The influence of Confidential is given more page space than in Ellroy’s previous work – the novel is all tattle and scoop, blackmail and gladhanding. The hushed-up scandals of the stars had formed a crucial part of Ellroy’s earlier L.A. novels, with his plotting often bringing criminal and celebrity into close proximity, but Hollywood was always used as colour, relief, subplot. Here it takes centrestage, as stars and showbiz types become the engine for murder and multiple modes of malfeasance.
Unlike his most recent novels, which restlessly move between numerous voices and perspectives, Widespread Panic is a straight shot – one voice, one narrator. It does however feel slightly narratively ramshackle at times, for a very particular reason. Originally published as an ebook novella in 2012 under the title Shakedown (which now constitutes roughly the first hundred of Panic’s pages, in a slightly different form), Ellroy has extended the life of his earlier effort by simply tripling Freddy’s caseload. Unlike the carefully calibrated plots of many of his books, which all revolve around an initial murder, this feels like three unique tales wedged back-to-back (an old murder and a suspicious widow, leading into a case of Hollywood communists, leading into, wildly enough, a James Dean–led criminal crew); they’re bound by location, coincidence and sensibility, but otherwise have little in common. If it’s a failing of perfected form, it’s a forgivable sin. The book’s plot proceeds in a spirit of greedy accrual: when in doubt, throw another celebrity on the fire.
If the novel’s lack of a stable through-line is a forgivable weakness – for example, Ellroy introduces us to Freddy confessing his sins in modern-day purgatory, before promptly dropping that angle altogether – Freddy presents another failing of sorts. Like many of Ellroy’s cops and crooks, he’s based on a real-life figure, however fictionalised and distorted he is here, and while he was amusingly grubby during his bit roles in earlier novels, what Freddy possesses in crude energy and prose pyrotechnics he lacks in depth. Like the book as a whole, he works best when following a scuzzy line of improper inquiry.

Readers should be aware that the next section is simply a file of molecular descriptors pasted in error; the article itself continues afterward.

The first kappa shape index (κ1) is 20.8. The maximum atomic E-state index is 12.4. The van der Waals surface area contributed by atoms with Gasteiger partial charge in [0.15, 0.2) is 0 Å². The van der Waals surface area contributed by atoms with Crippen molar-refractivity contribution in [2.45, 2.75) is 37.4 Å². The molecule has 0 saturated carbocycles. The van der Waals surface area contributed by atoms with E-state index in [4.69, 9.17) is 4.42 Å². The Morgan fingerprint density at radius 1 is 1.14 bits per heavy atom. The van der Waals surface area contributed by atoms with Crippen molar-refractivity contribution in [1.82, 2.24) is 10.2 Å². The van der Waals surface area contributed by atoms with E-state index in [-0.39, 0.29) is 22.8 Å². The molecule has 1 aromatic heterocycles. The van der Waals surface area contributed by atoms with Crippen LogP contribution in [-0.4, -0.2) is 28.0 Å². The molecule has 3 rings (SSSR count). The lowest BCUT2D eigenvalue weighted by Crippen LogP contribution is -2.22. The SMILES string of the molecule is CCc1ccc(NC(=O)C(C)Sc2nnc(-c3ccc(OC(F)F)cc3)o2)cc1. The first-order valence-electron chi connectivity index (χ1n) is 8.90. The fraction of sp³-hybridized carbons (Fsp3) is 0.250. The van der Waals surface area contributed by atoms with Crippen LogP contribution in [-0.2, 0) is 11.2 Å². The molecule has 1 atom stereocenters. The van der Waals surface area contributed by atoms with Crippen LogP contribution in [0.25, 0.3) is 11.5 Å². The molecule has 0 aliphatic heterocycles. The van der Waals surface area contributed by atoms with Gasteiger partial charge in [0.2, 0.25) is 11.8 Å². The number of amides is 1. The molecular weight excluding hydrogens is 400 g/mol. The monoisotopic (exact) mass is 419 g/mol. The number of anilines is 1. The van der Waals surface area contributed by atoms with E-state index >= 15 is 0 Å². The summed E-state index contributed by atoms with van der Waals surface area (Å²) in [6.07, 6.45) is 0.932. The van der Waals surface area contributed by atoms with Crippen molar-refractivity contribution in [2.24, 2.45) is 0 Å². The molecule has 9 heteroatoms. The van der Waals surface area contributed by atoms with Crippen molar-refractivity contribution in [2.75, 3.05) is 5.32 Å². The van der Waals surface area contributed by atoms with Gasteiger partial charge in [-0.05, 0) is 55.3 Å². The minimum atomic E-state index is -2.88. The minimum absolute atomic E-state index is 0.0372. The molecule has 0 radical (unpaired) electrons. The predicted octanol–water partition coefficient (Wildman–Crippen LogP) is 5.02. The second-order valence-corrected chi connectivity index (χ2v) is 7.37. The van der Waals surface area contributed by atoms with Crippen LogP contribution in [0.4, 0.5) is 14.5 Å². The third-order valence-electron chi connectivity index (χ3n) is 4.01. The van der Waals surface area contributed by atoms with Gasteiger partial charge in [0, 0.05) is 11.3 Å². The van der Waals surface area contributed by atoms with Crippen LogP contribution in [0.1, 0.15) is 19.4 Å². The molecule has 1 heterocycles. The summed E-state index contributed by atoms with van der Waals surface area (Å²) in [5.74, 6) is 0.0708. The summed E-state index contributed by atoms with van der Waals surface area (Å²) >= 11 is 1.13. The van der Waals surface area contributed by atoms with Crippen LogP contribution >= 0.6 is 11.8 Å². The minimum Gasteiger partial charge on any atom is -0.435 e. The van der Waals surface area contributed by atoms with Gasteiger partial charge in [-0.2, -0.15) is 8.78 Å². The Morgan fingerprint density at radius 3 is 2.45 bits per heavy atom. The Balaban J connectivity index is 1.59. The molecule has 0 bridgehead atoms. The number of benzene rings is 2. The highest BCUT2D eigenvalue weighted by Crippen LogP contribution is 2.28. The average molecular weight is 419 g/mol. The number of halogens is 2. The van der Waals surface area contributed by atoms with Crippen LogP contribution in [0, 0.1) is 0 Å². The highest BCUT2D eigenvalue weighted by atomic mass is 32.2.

Then there’s the matter of the book’s deliberately offensive language, and the frequently outrageous misdeeds it has its dead celebrities perform. Ellroy, it seems to me, is a moralist of a very curious kind. Regularly tagged as a conservative writer – though one, if my research is anything to go by, whose fanbase tilts aggressively left-wing – he is, as with most genuine artists, a truly inscrutable and irresolvable figure. His guiding ethos is most aggressively and bluntly stated at the start of American Tabloid: “It’s time to embrace bad men and the price they paid to secretly define their time. Here’s to them.” If this sounds crassly worshipful of power and power’s rationalisations, just wait until you move your way through the rest of his gripping, overwhelming and often repellent tomes, which by their end would surely strip you of any illusion of decency or nobility co-existing with power, however noble the self-regard of the characters.